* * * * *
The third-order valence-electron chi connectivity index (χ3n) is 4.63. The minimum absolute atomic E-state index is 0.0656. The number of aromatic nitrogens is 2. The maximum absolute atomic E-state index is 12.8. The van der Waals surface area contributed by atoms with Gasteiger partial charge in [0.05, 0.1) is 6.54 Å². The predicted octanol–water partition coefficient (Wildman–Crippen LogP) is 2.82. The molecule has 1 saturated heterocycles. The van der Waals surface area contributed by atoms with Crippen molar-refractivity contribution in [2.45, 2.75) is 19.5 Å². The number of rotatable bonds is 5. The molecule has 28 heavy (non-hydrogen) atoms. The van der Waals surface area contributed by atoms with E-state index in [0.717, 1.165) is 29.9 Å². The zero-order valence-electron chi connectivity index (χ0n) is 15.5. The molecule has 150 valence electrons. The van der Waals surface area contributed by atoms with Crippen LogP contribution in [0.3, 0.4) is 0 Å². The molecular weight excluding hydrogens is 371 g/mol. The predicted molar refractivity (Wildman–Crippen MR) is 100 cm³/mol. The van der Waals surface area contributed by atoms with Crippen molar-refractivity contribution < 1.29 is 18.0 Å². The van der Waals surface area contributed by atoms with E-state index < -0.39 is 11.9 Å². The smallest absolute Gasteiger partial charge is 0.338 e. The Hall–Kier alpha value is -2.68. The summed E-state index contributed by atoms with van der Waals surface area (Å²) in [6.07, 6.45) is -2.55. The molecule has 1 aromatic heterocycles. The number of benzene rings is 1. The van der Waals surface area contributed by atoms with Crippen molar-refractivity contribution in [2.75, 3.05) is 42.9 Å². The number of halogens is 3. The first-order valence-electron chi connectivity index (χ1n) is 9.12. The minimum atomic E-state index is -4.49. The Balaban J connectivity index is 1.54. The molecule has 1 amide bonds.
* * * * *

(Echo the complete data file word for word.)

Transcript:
The third-order valence-electron chi connectivity index (χ3n) is 4.63. The minimum absolute atomic E-state index is 0.0656. The number of aromatic nitrogens is 2. The maximum absolute atomic E-state index is 12.8. The van der Waals surface area contributed by atoms with Gasteiger partial charge in [0.05, 0.1) is 6.54 Å². The predicted octanol–water partition coefficient (Wildman–Crippen LogP) is 2.82. The molecule has 1 saturated heterocycles. The van der Waals surface area contributed by atoms with Crippen molar-refractivity contribution in [2.45, 2.75) is 19.5 Å². The number of rotatable bonds is 5. The molecule has 28 heavy (non-hydrogen) atoms. The van der Waals surface area contributed by atoms with E-state index in [0.717, 1.165) is 29.9 Å². The zero-order valence-electron chi connectivity index (χ0n) is 15.5. The molecule has 150 valence electrons. The van der Waals surface area contributed by atoms with Crippen LogP contribution in [0.3, 0.4) is 0 Å². The molecular weight excluding hydrogens is 371 g/mol. The predicted molar refractivity (Wildman–Crippen MR) is 100 cm³/mol. The van der Waals surface area contributed by atoms with Crippen molar-refractivity contribution < 1.29 is 18.0 Å². The van der Waals surface area contributed by atoms with E-state index < -0.39 is 11.9 Å². The smallest absolute Gasteiger partial charge is 0.338 e. The Hall–Kier alpha value is -2.68. The summed E-state index contributed by atoms with van der Waals surface area (Å²) in [6.07, 6.45) is -2.55. The molecule has 1 aromatic heterocycles. The number of benzene rings is 1. The van der Waals surface area contributed by atoms with Crippen molar-refractivity contribution in [2.75, 3.05) is 42.9 Å². The number of halogens is 3. The first-order valence-electron chi connectivity index (χ1n) is 9.12. The minimum atomic E-state index is -4.49. The Balaban J connectivity index is 1.54. The molecule has 1 amide bonds.